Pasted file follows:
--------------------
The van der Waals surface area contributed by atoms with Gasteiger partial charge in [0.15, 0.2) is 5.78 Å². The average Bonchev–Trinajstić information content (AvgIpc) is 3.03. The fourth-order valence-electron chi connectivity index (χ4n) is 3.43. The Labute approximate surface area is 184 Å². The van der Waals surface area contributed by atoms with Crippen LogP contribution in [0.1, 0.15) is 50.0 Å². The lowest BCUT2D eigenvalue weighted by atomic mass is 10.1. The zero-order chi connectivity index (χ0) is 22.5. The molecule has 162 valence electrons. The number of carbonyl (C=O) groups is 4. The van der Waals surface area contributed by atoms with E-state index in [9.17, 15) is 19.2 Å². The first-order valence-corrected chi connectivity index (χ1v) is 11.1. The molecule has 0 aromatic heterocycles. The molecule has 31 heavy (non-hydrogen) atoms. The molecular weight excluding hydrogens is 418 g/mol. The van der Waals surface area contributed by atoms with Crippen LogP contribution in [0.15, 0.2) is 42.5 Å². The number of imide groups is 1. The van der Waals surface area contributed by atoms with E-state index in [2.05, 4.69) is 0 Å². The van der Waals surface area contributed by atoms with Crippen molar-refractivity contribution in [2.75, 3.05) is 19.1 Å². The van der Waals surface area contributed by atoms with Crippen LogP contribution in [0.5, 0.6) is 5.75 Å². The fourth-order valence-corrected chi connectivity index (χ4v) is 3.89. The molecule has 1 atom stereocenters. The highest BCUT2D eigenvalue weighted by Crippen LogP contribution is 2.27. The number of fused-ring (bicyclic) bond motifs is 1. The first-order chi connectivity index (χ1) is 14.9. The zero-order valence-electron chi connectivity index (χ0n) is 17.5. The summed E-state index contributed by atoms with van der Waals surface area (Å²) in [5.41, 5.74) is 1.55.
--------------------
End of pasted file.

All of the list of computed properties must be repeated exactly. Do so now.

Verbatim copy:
The van der Waals surface area contributed by atoms with Gasteiger partial charge in [0.15, 0.2) is 5.78 Å². The average Bonchev–Trinajstić information content (AvgIpc) is 3.03. The fourth-order valence-electron chi connectivity index (χ4n) is 3.43. The Labute approximate surface area is 184 Å². The van der Waals surface area contributed by atoms with Crippen LogP contribution in [0.1, 0.15) is 50.0 Å². The lowest BCUT2D eigenvalue weighted by atomic mass is 10.1. The zero-order chi connectivity index (χ0) is 22.5. The molecule has 162 valence electrons. The number of carbonyl (C=O) groups is 4. The van der Waals surface area contributed by atoms with E-state index in [9.17, 15) is 19.2 Å². The first-order valence-corrected chi connectivity index (χ1v) is 11.1. The molecule has 0 aromatic heterocycles. The molecule has 31 heavy (non-hydrogen) atoms. The molecular weight excluding hydrogens is 418 g/mol. The van der Waals surface area contributed by atoms with Crippen LogP contribution in [0.15, 0.2) is 42.5 Å². The number of imide groups is 1. The van der Waals surface area contributed by atoms with E-state index in [2.05, 4.69) is 0 Å². The van der Waals surface area contributed by atoms with Crippen molar-refractivity contribution in [2.75, 3.05) is 19.1 Å². The van der Waals surface area contributed by atoms with Crippen LogP contribution in [0.5, 0.6) is 5.75 Å². The fourth-order valence-corrected chi connectivity index (χ4v) is 3.89. The molecule has 1 atom stereocenters. The highest BCUT2D eigenvalue weighted by Crippen LogP contribution is 2.27. The number of fused-ring (bicyclic) bond motifs is 1. The first-order chi connectivity index (χ1) is 14.9. The zero-order valence-electron chi connectivity index (χ0n) is 17.5. The summed E-state index contributed by atoms with van der Waals surface area (Å²) in [5.41, 5.74) is 1.55.